So last night I gave my family a research task (Super-mama and I are obviously on the same page at the same time about meal planning—planet alignment or just mama burnout?). I asked the fam to poll friends for some new dinner recipes. I told them they could even use the Internet (I thought this would be a hit) to research kid-friendly meals. This in a burst of inspiration arising from the depths of my brain-dead dinner mind.

Once upon a time I liked to cook—I still do if someone tells me what to make—but coming up a meal that everyone will eat without loud complaints is a trying task. Leah is a self-confessed vegetarian, I recently (mostly) gave up dairy, Ty eats nothing that isn’t pasta or taco makings, and Curt would prefer something that doesn’t involve eggs, the spicier the better. For the record, he does not complain—he also cooks, which takes a load off.

Frankly, my brain is plumbed where dinner is concerned. Snaked clean. As a result, we’ve been eating the same few meals every week for I don’t know how long, and I have come to dread the late afternoon. People say if you don’t think of it in the morning, it’s too late. I disagree. Deadlines work wonders, even though they’re stressful, and by 5:00 I’ve always thought of something. I’ve also heard it said that women think about dinner as much as men think about sex. Really? I think about dinner an awful lot, or at least about the fact that I haven’t thought of anything yet. No wonder…but that’s a different topic.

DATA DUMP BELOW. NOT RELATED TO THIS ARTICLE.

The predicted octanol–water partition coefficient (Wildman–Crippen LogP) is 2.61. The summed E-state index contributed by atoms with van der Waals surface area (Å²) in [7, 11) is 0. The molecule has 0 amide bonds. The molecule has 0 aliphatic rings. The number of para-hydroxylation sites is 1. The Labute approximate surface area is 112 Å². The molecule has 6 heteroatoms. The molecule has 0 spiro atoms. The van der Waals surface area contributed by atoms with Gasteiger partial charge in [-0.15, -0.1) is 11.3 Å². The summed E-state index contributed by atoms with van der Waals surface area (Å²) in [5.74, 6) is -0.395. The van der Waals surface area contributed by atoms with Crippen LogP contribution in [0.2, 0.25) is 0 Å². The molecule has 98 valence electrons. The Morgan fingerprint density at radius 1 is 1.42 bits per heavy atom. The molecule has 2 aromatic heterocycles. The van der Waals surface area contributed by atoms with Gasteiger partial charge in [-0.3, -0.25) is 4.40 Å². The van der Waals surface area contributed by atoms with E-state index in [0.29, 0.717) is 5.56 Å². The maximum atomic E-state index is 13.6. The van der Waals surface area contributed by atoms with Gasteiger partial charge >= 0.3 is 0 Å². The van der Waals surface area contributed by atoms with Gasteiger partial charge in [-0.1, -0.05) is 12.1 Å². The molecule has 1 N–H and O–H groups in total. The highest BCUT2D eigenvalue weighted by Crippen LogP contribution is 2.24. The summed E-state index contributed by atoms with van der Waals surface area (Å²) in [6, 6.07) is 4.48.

So the task. My kids were less than enthusiastic about taking any responsibility, but in a burst of helpfulness Leah thought up five meals and wrote them on our chore board so I wouldn’t have to think for the next week. True kindness. But what I really want is new recipes for meals my kids will eat. I’ve told them to ask their buddies what their favorite meal at home is, and then to ask that parent for the recipe. I’m pretty sure they think I’m not serious. I am. I’ll keep you posted on how it turns out.

Meanwhile, I’m going to write down that easy chili recipe.